Kidney donation for people with obesity


Will I be able to donate if I have obesity?

Each transplant center has its own rules about who can donate. During your evaluation, your doctor will measure your BMI to see if you have obesity and let you know if you’re able to donate.

You may not be able to donate if:

  • You have a high BMI. Cut-offs vary between transplant programs.
  • You’ve had weight loss surgery, such as gastric bypass or a gastric sleeve

If you have obesity and heart-related problems, such as high cholesterol and high blood pressure, doctors will test your heart health. If your doctors think your heart is not healthy enough to donate, they won’t let you donate. See Chapter 4 about high blood pressure for more information.

What effects can obesity have on kidney donors?

In kidney donors, obesity can cause:

  • More problems during surgery
  • Type 2 diabetes, which can cause kidney disease
  • Other types of kidney disease

Doctors may ask you to make changes to lose weight after donating. This helps prevent diabetes and kidney disease. If you make changes to lose weight, you’ll need to keep doing them for the rest of your life.

For basic information about obesity and how it can impact your kidney health, please go to:

What is obesity?

Obesity is when a person is very overweight.

What is BMI?

Doctors use a measure called BMI (Body Mass Index) to decide if a person has obesity. BMI compares how much you weigh to how tall you are. Your doctor can help you figure out your BMI. A BMI:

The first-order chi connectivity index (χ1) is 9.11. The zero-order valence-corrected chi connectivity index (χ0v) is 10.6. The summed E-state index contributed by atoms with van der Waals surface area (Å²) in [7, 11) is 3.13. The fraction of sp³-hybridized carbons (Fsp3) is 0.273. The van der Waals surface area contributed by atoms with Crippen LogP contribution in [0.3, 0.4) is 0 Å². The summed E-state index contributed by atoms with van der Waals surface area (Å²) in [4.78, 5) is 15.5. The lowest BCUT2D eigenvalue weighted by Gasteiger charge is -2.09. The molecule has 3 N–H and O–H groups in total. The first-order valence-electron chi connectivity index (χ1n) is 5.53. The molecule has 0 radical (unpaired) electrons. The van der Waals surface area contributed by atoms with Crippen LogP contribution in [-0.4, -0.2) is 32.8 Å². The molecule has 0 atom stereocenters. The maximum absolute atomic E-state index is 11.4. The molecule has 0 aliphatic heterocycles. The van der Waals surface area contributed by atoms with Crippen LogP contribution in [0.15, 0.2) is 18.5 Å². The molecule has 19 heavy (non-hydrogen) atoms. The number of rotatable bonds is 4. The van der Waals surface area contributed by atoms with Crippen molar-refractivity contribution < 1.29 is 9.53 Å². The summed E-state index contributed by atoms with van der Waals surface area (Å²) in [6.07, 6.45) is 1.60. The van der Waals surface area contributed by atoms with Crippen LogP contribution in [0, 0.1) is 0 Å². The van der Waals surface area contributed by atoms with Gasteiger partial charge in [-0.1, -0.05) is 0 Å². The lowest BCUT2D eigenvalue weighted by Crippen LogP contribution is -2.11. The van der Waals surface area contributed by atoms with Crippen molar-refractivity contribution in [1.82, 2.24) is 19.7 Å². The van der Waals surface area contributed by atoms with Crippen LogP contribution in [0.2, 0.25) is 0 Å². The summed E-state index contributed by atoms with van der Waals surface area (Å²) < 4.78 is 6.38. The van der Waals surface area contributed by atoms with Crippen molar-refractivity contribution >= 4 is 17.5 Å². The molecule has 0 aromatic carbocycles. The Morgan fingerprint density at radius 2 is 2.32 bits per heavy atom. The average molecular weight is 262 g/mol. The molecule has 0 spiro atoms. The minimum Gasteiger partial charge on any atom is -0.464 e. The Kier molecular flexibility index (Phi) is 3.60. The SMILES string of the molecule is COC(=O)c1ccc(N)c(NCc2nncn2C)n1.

• Between 25-29 is overweight
  • Over 30 is obesity




1. Segev DL, Muzzaale AD, Caffo BS, et al.  Perioperative mortality and long-term survival following living kidney donation.  JAMA. 2010; 303(10): 959-966.

2. USRDS accessed at

3. Kambham N, Markowitz GS, Valeri AM, Lin J, D’Agati VD.  Obesity-related glomerulopathy: An emerging epidemic. Kidney International 2001; 59:1498–1509.

4. Grams ME, Sang Y, Levey AS, Matsushita K, Ballew S, Chang AR, et al. Kidney-Failure Risk. Projection for the Living Kidney-Donor Candidate. N Engl J Med. 2016;374(5):411-21.

5. UNOS donor evaluation policy accessed at

Note: This information is the opinion of the Living Donor Community of Practice (LDCOP) of the American Society of Transplantation. The LDCOP is a group of health care professionals and researchers who specialize in living kidney donation. The LDCOP’s recommendations are meant to offer you helpful information, but you may find opinions from other groups or organizations that are helpful to you, too.

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Last Updated: 
January 23, 2018